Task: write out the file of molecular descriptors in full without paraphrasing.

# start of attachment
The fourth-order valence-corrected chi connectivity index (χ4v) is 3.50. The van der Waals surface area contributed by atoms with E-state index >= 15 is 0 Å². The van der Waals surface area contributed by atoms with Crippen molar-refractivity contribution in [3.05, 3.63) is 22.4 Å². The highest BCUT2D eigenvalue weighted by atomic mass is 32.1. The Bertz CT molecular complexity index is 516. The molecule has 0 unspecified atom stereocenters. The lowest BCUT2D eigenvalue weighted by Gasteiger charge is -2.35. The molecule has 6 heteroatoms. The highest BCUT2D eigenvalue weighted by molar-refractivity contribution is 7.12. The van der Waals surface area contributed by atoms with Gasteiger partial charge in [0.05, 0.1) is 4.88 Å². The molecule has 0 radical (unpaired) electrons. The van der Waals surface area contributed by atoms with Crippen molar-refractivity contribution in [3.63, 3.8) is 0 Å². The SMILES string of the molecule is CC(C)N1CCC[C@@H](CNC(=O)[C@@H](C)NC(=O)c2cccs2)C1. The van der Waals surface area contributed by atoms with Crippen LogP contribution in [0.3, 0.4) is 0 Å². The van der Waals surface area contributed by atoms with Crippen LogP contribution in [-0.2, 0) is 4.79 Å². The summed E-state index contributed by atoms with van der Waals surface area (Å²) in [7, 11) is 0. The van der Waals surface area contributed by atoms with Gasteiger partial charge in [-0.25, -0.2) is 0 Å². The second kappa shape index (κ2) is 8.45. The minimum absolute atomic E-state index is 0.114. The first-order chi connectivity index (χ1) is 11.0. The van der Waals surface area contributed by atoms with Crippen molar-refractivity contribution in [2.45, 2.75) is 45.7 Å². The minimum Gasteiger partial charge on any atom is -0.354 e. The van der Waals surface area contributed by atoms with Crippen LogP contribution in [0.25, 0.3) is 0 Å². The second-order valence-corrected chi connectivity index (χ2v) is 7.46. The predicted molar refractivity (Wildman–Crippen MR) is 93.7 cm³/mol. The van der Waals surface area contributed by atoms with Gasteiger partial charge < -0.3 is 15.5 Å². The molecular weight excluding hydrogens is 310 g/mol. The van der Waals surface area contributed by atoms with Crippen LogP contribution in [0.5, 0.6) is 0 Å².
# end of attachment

The fourth-order valence-corrected chi connectivity index (χ4v) is 3.50. The van der Waals surface area contributed by atoms with E-state index >= 15 is 0 Å². The van der Waals surface area contributed by atoms with Crippen molar-refractivity contribution in [3.05, 3.63) is 22.4 Å². The highest BCUT2D eigenvalue weighted by atomic mass is 32.1. The Bertz CT molecular complexity index is 516. The molecule has 0 unspecified atom stereocenters. The lowest BCUT2D eigenvalue weighted by Gasteiger charge is -2.35. The molecule has 6 heteroatoms. The highest BCUT2D eigenvalue weighted by molar-refractivity contribution is 7.12. The van der Waals surface area contributed by atoms with Gasteiger partial charge in [0.05, 0.1) is 4.88 Å². The molecule has 0 radical (unpaired) electrons. The van der Waals surface area contributed by atoms with Crippen molar-refractivity contribution in [3.63, 3.8) is 0 Å². The SMILES string of the molecule is CC(C)N1CCC[C@@H](CNC(=O)[C@@H](C)NC(=O)c2cccs2)C1. The van der Waals surface area contributed by atoms with Crippen LogP contribution in [0.3, 0.4) is 0 Å². The van der Waals surface area contributed by atoms with Crippen LogP contribution in [-0.2, 0) is 4.79 Å². The summed E-state index contributed by atoms with van der Waals surface area (Å²) in [7, 11) is 0. The van der Waals surface area contributed by atoms with Gasteiger partial charge in [-0.25, -0.2) is 0 Å². The second kappa shape index (κ2) is 8.45. The minimum absolute atomic E-state index is 0.114. The first-order chi connectivity index (χ1) is 11.0. The van der Waals surface area contributed by atoms with Crippen molar-refractivity contribution in [2.45, 2.75) is 45.7 Å². The minimum Gasteiger partial charge on any atom is -0.354 e. The van der Waals surface area contributed by atoms with Crippen LogP contribution in [0.25, 0.3) is 0 Å². The second-order valence-corrected chi connectivity index (χ2v) is 7.46. The predicted molar refractivity (Wildman–Crippen MR) is 93.7 cm³/mol. The van der Waals surface area contributed by atoms with Gasteiger partial charge < -0.3 is 15.5 Å². The molecular weight excluding hydrogens is 310 g/mol. The van der Waals surface area contributed by atoms with Crippen LogP contribution in [0.5, 0.6) is 0 Å².